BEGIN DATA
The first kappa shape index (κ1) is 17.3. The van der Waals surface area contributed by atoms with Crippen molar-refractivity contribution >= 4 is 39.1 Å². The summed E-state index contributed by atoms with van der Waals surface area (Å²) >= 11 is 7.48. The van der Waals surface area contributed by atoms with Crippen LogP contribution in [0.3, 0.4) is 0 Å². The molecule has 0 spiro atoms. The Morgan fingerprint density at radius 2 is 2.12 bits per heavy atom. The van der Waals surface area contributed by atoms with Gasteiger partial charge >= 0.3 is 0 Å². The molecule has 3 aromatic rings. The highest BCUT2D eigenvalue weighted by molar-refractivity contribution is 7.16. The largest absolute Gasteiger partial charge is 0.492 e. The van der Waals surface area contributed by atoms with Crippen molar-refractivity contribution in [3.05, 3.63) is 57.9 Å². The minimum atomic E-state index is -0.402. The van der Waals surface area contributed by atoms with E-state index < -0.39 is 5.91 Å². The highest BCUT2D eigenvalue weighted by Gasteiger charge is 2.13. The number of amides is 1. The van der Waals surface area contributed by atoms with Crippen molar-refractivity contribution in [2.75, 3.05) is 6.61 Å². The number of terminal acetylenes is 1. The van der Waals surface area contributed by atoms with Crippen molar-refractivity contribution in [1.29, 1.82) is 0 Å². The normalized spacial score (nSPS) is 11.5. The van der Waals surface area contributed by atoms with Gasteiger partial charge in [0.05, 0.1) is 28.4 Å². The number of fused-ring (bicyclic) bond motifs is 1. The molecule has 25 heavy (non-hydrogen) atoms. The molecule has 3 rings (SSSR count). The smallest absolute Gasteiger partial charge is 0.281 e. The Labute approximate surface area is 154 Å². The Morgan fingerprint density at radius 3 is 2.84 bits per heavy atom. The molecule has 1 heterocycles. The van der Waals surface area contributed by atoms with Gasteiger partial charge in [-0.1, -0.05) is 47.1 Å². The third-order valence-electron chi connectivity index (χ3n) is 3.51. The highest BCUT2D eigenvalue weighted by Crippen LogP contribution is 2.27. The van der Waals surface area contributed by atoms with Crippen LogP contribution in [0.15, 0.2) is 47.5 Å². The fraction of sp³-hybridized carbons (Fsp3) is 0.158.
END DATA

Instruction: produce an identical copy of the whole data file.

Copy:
The first kappa shape index (κ1) is 17.3. The van der Waals surface area contributed by atoms with Crippen molar-refractivity contribution >= 4 is 39.1 Å². The summed E-state index contributed by atoms with van der Waals surface area (Å²) >= 11 is 7.48. The van der Waals surface area contributed by atoms with Crippen LogP contribution in [0.3, 0.4) is 0 Å². The molecule has 0 spiro atoms. The Morgan fingerprint density at radius 2 is 2.12 bits per heavy atom. The van der Waals surface area contributed by atoms with Gasteiger partial charge >= 0.3 is 0 Å². The molecule has 3 aromatic rings. The highest BCUT2D eigenvalue weighted by molar-refractivity contribution is 7.16. The largest absolute Gasteiger partial charge is 0.492 e. The van der Waals surface area contributed by atoms with Crippen molar-refractivity contribution in [3.05, 3.63) is 57.9 Å². The minimum atomic E-state index is -0.402. The van der Waals surface area contributed by atoms with E-state index < -0.39 is 5.91 Å². The highest BCUT2D eigenvalue weighted by Gasteiger charge is 2.13. The number of amides is 1. The van der Waals surface area contributed by atoms with Crippen molar-refractivity contribution in [2.75, 3.05) is 6.61 Å². The number of terminal acetylenes is 1. The van der Waals surface area contributed by atoms with Crippen molar-refractivity contribution in [1.29, 1.82) is 0 Å². The normalized spacial score (nSPS) is 11.5. The van der Waals surface area contributed by atoms with Gasteiger partial charge in [0.05, 0.1) is 28.4 Å². The number of fused-ring (bicyclic) bond motifs is 1. The molecule has 25 heavy (non-hydrogen) atoms. The molecule has 3 rings (SSSR count). The smallest absolute Gasteiger partial charge is 0.281 e. The Labute approximate surface area is 154 Å². The Morgan fingerprint density at radius 3 is 2.84 bits per heavy atom. The molecule has 1 heterocycles. The van der Waals surface area contributed by atoms with Gasteiger partial charge in [-0.1, -0.05) is 47.1 Å². The third-order valence-electron chi connectivity index (χ3n) is 3.51. The highest BCUT2D eigenvalue weighted by Crippen LogP contribution is 2.27. The van der Waals surface area contributed by atoms with Crippen LogP contribution in [0.15, 0.2) is 47.5 Å². The fraction of sp³-hybridized carbons (Fsp3) is 0.158.